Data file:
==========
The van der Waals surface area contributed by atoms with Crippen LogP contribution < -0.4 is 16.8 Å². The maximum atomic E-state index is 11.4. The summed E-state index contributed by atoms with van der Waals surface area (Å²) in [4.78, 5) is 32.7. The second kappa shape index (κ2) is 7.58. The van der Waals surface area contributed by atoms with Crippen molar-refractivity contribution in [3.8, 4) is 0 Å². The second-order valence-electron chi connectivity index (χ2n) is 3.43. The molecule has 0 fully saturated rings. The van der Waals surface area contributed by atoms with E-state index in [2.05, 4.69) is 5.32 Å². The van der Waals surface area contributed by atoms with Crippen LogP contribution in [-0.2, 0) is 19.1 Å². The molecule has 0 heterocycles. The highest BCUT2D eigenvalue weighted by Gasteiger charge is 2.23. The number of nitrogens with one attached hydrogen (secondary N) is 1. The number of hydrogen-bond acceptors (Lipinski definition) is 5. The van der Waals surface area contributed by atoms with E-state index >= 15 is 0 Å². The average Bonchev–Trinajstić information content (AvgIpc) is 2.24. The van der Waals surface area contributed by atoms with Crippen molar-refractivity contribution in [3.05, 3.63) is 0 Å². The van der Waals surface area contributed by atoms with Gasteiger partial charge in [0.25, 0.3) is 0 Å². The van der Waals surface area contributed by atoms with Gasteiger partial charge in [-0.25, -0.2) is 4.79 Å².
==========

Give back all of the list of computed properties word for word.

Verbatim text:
The van der Waals surface area contributed by atoms with Crippen LogP contribution < -0.4 is 16.8 Å². The maximum atomic E-state index is 11.4. The summed E-state index contributed by atoms with van der Waals surface area (Å²) in [4.78, 5) is 32.7. The second kappa shape index (κ2) is 7.58. The van der Waals surface area contributed by atoms with Crippen molar-refractivity contribution in [3.8, 4) is 0 Å². The second-order valence-electron chi connectivity index (χ2n) is 3.43. The molecule has 0 fully saturated rings. The van der Waals surface area contributed by atoms with E-state index in [2.05, 4.69) is 5.32 Å². The van der Waals surface area contributed by atoms with Crippen LogP contribution in [-0.2, 0) is 19.1 Å². The molecule has 0 heterocycles. The highest BCUT2D eigenvalue weighted by Gasteiger charge is 2.23. The number of nitrogens with one attached hydrogen (secondary N) is 1. The number of hydrogen-bond acceptors (Lipinski definition) is 5. The van der Waals surface area contributed by atoms with E-state index >= 15 is 0 Å². The average Bonchev–Trinajstić information content (AvgIpc) is 2.24. The van der Waals surface area contributed by atoms with Crippen molar-refractivity contribution in [3.05, 3.63) is 0 Å². The van der Waals surface area contributed by atoms with Gasteiger partial charge in [0.25, 0.3) is 0 Å². The van der Waals surface area contributed by atoms with Gasteiger partial charge in [-0.25, -0.2) is 4.79 Å².